things). A loved one might remember an argument, but
forget the apology. A bank’s computer might forget all the
money in the character’s checking account. A beloved
pet might forget his master, and growl the next time he
walks in the door.
After one week of being invisible, the character himself
starts to forget his own details. He might forget what country club
he belongs to, or his pet’s name, or even his own middle name.
After one day, the character also suffers from what amounts to
the opposite of Eidetic Memory: he suffers a -2 penalty on any
Mental roll used to recall a detail or piece of information.
At the Storyteller’s discretion, for each day spent
invisible, the character may forget more and more of
himself, and the details lost become more severe. He may
forget how to tie his own shoes, his phone number, where
he lives, even his whole name. After about a week, full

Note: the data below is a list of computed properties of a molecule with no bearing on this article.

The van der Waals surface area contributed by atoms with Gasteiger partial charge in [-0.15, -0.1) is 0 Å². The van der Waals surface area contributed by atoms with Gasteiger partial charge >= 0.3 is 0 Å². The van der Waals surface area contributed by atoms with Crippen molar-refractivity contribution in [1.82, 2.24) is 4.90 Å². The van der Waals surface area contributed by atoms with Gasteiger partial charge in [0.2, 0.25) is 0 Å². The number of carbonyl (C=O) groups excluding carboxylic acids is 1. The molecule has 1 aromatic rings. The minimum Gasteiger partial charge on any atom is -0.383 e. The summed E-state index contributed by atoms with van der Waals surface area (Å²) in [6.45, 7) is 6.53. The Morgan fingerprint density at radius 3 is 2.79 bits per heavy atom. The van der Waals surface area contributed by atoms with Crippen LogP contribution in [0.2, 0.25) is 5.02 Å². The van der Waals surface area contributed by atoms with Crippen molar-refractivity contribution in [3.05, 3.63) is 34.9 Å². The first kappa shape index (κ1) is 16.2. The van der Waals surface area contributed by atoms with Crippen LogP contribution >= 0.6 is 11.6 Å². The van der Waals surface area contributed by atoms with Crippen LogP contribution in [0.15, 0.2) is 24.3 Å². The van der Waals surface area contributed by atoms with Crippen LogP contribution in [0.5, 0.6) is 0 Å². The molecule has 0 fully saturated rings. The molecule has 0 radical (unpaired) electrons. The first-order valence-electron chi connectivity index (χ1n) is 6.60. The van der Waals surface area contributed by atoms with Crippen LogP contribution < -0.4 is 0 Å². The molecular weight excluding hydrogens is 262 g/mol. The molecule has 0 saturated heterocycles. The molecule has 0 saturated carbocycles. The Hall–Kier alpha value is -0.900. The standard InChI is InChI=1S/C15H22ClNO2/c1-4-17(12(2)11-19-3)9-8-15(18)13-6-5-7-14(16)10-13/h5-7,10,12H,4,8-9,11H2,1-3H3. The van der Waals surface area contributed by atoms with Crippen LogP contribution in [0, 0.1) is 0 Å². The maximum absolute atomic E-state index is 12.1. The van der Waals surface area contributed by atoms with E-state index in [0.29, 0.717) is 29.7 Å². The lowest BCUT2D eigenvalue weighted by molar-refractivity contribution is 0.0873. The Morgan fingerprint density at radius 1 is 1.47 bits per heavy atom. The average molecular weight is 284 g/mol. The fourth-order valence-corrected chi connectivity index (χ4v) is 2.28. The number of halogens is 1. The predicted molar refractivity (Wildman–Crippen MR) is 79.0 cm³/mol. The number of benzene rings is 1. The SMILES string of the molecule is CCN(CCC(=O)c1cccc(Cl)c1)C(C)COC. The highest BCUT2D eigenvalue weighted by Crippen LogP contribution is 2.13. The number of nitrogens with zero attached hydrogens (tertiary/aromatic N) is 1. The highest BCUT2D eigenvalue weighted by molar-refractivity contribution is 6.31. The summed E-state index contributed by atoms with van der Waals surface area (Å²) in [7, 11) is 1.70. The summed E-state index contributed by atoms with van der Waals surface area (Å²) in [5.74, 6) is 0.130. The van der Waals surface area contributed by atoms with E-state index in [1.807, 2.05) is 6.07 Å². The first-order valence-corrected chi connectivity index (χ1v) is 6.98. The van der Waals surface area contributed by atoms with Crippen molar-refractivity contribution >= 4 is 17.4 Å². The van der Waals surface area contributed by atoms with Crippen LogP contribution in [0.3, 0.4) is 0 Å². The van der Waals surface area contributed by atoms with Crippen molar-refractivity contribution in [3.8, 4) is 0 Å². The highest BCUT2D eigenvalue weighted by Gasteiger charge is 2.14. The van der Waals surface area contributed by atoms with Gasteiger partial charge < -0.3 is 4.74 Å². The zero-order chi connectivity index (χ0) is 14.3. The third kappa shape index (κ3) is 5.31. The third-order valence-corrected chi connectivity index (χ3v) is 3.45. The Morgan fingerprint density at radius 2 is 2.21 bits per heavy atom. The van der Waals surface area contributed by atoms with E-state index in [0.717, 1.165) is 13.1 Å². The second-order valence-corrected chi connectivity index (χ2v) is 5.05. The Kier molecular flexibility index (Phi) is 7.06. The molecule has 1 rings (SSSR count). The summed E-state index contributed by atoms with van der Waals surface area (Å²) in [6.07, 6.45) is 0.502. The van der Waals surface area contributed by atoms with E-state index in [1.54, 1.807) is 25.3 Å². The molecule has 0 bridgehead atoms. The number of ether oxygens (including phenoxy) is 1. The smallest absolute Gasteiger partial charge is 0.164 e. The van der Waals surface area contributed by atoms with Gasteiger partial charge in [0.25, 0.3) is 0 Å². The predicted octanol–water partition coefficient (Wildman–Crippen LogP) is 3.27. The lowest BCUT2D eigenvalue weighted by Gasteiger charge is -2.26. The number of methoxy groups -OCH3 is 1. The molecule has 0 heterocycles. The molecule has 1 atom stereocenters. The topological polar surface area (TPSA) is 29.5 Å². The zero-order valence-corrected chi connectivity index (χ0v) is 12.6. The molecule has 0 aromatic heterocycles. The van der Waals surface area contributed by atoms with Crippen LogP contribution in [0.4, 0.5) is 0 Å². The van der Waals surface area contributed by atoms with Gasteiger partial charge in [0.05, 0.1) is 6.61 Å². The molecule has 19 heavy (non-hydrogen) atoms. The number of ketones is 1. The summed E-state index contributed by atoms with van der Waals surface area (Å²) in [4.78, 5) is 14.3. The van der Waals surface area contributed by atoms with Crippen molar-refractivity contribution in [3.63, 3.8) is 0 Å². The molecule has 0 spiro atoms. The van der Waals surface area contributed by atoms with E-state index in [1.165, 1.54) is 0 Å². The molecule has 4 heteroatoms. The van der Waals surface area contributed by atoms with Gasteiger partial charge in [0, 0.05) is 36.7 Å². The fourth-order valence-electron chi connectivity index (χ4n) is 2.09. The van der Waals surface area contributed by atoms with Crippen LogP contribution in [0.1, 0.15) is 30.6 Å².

amnesia takes hold.
Even after returning to the world’s memory by turning this
Power off, the details remain lost until the character re-learns
them. They do not simply reappear in his head. To relearn his
child’s middle name, for instance, he must ask the child or see
it written on a piece of paper to “jog” his memory.
Exceptional Success: As above, but the character
gains a bit more control over his own condition. The Wits
+ Presence roll made to eventually return to the world
gains a +2 bonus.
-3 Possesses the Fame Merit
-1 Possesses the Striking Looks Merit
+1 Has no points in Allies, Contacts, Mentor or Retainer
+3 Is a total hermit
((More coming soon))